01/22/2013 02:31 pm ET Updated Mar 24, 2013

Breaking Down the Walls of Inequality

The wall of inequality must be taken down if we are to make the world a decent place to live, with an economy built on values of fairness and humanity, rather than injustice and greed. That is a message the global unions are delivering to Davos. Because inequality is destroying our prospects for growth, our businesses, communities, and individual lives. This week the ILO announced that 4 million more people lost their jobs in 2012 and forecasts 8 million more losses by the end of 2014. Nearly 13 percent of under-24s are unemployed.

We are living in a world of record levels of inequality fueling the problem of demand in our economies, especially in the U.S and Europe. This is fact now recognised by global institutions such as the IMF, the World Bank and the OECD. The World Economic Forum has cited wage inequality as the most significant prevalent global risk facing us and Oxfam has urged that inequality be brought back at least to 1990 levels by 2025 to save the planet. 1990 was a year when one gigantic political wall came down but another invisible wall between the majority and the super-rich had already been under construction for a decade. The "greed is good" mantra of the 80s has continued unabated for 30 years. Nor did it go out of style when the financial crisis hit, rather the gap between the 1 percent and the rest has grown wider during the last five years. Overall since 1980 the top 1 percent in the U.S. has seen its share of national income double and the UK has passed back into Dickensian levels of inequality. The incomes of the top 1 percent have increased 60 percent in twenty years globally.

Where does that leave us today? On one side of the wall lies trillions of dollars of capital controlled by less than 1 percent of the world's population and on the other everyone else scrimping and saving to survive albeit to different levels. The situation has passed from unsustainable to catastrophic. The world needs a pay raise: those trillions of dollars have to be invested in growth and growth starts by investing in a company's most valuable asset -- its people. Workers' wages have stagnated and there has been a steep decline in purchasing power and a rupture between wages and productivity.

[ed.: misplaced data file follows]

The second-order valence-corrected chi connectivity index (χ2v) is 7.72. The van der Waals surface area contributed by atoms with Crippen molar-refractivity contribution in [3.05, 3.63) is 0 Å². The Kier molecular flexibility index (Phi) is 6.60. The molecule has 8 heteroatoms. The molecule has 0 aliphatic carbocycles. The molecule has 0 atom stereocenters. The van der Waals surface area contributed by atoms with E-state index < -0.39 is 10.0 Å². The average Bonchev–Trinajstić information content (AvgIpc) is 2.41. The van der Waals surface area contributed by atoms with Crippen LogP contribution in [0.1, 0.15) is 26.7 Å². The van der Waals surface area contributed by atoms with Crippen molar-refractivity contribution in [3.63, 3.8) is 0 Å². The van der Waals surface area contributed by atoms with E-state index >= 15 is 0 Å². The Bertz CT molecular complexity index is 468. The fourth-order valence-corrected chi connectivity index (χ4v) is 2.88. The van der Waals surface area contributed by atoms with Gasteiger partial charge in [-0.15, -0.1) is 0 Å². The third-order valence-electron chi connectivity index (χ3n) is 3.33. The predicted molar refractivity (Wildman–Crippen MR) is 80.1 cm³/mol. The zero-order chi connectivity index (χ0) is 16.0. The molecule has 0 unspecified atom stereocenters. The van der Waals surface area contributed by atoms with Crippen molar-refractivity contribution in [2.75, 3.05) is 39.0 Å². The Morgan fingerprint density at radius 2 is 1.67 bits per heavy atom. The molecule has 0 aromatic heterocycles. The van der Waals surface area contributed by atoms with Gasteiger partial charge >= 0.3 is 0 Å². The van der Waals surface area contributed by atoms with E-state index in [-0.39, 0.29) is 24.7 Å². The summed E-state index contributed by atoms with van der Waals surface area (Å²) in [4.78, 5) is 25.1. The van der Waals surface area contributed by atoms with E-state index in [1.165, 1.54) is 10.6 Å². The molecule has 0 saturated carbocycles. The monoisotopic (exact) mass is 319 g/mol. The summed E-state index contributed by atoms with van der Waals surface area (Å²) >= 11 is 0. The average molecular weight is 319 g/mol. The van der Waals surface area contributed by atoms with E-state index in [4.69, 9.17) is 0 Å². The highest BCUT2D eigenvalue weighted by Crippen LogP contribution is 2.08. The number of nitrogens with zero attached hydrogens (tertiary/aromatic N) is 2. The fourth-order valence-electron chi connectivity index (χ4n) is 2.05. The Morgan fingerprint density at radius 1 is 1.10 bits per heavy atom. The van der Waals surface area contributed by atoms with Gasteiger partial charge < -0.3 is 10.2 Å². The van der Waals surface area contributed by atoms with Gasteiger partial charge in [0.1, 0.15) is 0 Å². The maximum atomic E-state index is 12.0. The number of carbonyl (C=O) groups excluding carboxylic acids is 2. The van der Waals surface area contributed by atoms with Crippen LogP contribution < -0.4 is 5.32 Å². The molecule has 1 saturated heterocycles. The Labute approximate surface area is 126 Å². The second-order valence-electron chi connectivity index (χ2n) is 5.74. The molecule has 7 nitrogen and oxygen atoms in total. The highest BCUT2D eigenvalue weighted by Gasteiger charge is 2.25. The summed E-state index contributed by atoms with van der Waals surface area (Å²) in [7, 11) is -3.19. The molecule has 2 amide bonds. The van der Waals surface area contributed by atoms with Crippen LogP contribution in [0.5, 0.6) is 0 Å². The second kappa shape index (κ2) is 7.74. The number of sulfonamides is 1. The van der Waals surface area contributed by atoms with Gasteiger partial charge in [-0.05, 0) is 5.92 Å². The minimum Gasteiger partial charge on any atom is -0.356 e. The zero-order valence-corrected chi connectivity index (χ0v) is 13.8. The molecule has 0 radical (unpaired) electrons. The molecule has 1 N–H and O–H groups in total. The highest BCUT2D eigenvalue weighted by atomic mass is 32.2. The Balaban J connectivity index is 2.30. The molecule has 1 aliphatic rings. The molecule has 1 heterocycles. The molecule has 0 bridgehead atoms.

No magic is needed from Davos Man this week: only to heed the united warning coming from global institutions, labour leaders, ngos and business leaders that inequality is a pernicious force destroying our ability to recover from the crisis. No magic required -- only the return of active labour market institutions coupled with a return to strong collective bargaining and a fairer deal that lifts all the boats. We must champion trade union growth and ensure that collective bargaining becomes the norm not the exception. The unions are part of the solution because they know how to break down inequality. Government and business leaders must join with union leaders in the struggle to beat the crisis and create a more socially inclusive world.

In just over twenty years, we have seen convulsions for democracy across the world -- from the fall of the Berlin Wall to Tahrir Square. We are making progress in terms of the emancipation of people and democracy. But what we are also seeing is a corruption of this spirit by a neo-liberal business community and their political friends who have lost perspective. Business must change tack and reset their moral compass to social responsibility. Financial market short-termists are happy to keep building up the wall of inequality. It's up to the rest of us to tear it down. It might sound a tall order but then not many thought the Berlin Wall could be toppled -- and look what happened there.